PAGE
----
Drone Maker Steps Up Security after U.S. Army Ban
The U.S. Army banned the drones after they detected “cyber vulnerabilities.”
Chinese drone maker DJI is tightening data security after the U.S. Army ordered its members to stop using the company’s unmanned aerial drones. The Army said they detected “cyber vulnerabilities” and did not want to risk getting hacked mid-flight.
DJI is now speeding deployment of a system that will allow users to disconnect from the internet while in the air, making it impossible for flight logs, photos or videos to reach DJI’s computer servers.
The security measure, according to Brendan Schulman, vice president of policy and legal affairs at DJI, has been in the works for several months, but DJI is bringing it out sooner as a result of the Army memo that banned service members from using the drones.
Some drone pilots choose to share their videos and images with DJI, which makes them visible on its SkyPixel website, but many business and government customers have raised concerns about sensitive video and pictures, such as movie footage or images of critical infrastructure. They want to ensure that this data is never sent to DJI.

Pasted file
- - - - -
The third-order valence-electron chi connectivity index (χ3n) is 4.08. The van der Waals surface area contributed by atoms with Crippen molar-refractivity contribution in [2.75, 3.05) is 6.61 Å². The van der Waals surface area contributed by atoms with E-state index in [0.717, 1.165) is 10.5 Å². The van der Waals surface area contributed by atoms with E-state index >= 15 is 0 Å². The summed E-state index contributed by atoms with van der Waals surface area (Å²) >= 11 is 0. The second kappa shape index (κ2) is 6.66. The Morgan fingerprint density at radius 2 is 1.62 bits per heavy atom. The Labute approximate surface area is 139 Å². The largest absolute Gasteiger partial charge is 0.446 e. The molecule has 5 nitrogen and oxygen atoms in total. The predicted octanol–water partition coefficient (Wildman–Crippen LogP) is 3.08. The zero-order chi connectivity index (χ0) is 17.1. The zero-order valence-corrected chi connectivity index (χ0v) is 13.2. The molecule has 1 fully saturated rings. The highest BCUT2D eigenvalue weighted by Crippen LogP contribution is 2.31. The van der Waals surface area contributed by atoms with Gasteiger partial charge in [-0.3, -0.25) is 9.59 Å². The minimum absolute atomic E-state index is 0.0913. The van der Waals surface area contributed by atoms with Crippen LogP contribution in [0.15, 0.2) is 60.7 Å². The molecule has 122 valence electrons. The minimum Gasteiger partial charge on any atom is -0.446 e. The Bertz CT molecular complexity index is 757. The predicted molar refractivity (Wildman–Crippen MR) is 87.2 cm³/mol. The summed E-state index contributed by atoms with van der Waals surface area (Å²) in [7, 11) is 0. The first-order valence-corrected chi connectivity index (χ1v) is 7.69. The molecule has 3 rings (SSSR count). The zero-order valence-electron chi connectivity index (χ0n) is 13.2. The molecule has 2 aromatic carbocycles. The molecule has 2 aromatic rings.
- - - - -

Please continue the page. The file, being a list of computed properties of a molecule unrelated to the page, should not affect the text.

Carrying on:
DJI said it does not collect flight logs, images or video unless specifically allowed by the pilot. By turning on the new “local data mode” pilots can ensure there is no way to “accidentally” pair with the DJI servers.
Other branches of the military have not banned drones, and recently the Secret Service has even begun testing them to bolster their security efforts in protecting the president.
The new cybersecurity measure on the DJI drones should make the unmanned aircrafts nearly impossible to hack, but only time will tell.